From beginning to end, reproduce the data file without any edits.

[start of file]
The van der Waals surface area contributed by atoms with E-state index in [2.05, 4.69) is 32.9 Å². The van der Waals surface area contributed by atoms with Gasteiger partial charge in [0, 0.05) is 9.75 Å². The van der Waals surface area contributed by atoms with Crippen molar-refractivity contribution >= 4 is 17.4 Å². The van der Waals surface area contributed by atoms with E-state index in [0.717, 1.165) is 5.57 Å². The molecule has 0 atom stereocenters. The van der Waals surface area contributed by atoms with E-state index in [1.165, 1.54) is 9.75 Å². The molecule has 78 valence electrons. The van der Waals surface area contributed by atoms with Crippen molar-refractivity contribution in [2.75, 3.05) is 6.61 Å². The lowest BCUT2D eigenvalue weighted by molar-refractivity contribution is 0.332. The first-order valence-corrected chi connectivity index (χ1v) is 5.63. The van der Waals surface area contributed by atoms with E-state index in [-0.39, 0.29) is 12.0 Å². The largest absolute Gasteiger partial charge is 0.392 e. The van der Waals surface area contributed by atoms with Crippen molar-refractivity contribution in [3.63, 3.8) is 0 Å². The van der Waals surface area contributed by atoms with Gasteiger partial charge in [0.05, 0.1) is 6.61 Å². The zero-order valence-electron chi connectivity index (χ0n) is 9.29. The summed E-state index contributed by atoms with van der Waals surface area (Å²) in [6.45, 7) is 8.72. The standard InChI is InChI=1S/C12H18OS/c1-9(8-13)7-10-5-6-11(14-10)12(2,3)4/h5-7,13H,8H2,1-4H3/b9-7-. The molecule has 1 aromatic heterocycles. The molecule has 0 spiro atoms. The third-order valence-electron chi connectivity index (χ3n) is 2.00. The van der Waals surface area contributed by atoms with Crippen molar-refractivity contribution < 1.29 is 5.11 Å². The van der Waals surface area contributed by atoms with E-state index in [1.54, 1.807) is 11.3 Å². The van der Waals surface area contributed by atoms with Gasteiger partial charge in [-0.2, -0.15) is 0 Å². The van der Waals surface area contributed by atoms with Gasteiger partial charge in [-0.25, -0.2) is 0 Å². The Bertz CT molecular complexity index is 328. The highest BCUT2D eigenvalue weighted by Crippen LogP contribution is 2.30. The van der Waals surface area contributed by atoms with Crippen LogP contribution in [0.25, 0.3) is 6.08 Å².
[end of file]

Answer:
The van der Waals surface area contributed by atoms with E-state index in [2.05, 4.69) is 32.9 Å². The van der Waals surface area contributed by atoms with Gasteiger partial charge in [0, 0.05) is 9.75 Å². The van der Waals surface area contributed by atoms with Crippen molar-refractivity contribution >= 4 is 17.4 Å². The van der Waals surface area contributed by atoms with E-state index in [0.717, 1.165) is 5.57 Å². The molecule has 0 atom stereocenters. The van der Waals surface area contributed by atoms with E-state index in [1.165, 1.54) is 9.75 Å². The molecule has 78 valence electrons. The van der Waals surface area contributed by atoms with Crippen molar-refractivity contribution in [2.75, 3.05) is 6.61 Å². The lowest BCUT2D eigenvalue weighted by molar-refractivity contribution is 0.332. The first-order valence-corrected chi connectivity index (χ1v) is 5.63. The van der Waals surface area contributed by atoms with E-state index in [-0.39, 0.29) is 12.0 Å². The largest absolute Gasteiger partial charge is 0.392 e. The van der Waals surface area contributed by atoms with Crippen molar-refractivity contribution in [3.63, 3.8) is 0 Å². The van der Waals surface area contributed by atoms with Gasteiger partial charge in [0.05, 0.1) is 6.61 Å². The zero-order valence-electron chi connectivity index (χ0n) is 9.29. The summed E-state index contributed by atoms with van der Waals surface area (Å²) in [6.45, 7) is 8.72. The standard InChI is InChI=1S/C12H18OS/c1-9(8-13)7-10-5-6-11(14-10)12(2,3)4/h5-7,13H,8H2,1-4H3/b9-7-. The molecule has 1 aromatic heterocycles. The molecule has 0 spiro atoms. The third-order valence-electron chi connectivity index (χ3n) is 2.00. The van der Waals surface area contributed by atoms with Crippen molar-refractivity contribution < 1.29 is 5.11 Å². The van der Waals surface area contributed by atoms with E-state index in [1.54, 1.807) is 11.3 Å². The van der Waals surface area contributed by atoms with Gasteiger partial charge in [-0.2, -0.15) is 0 Å². The van der Waals surface area contributed by atoms with Gasteiger partial charge in [-0.25, -0.2) is 0 Å². The Bertz CT molecular complexity index is 328. The highest BCUT2D eigenvalue weighted by Crippen LogP contribution is 2.30. The van der Waals surface area contributed by atoms with Crippen LogP contribution in [0.25, 0.3) is 6.08 Å².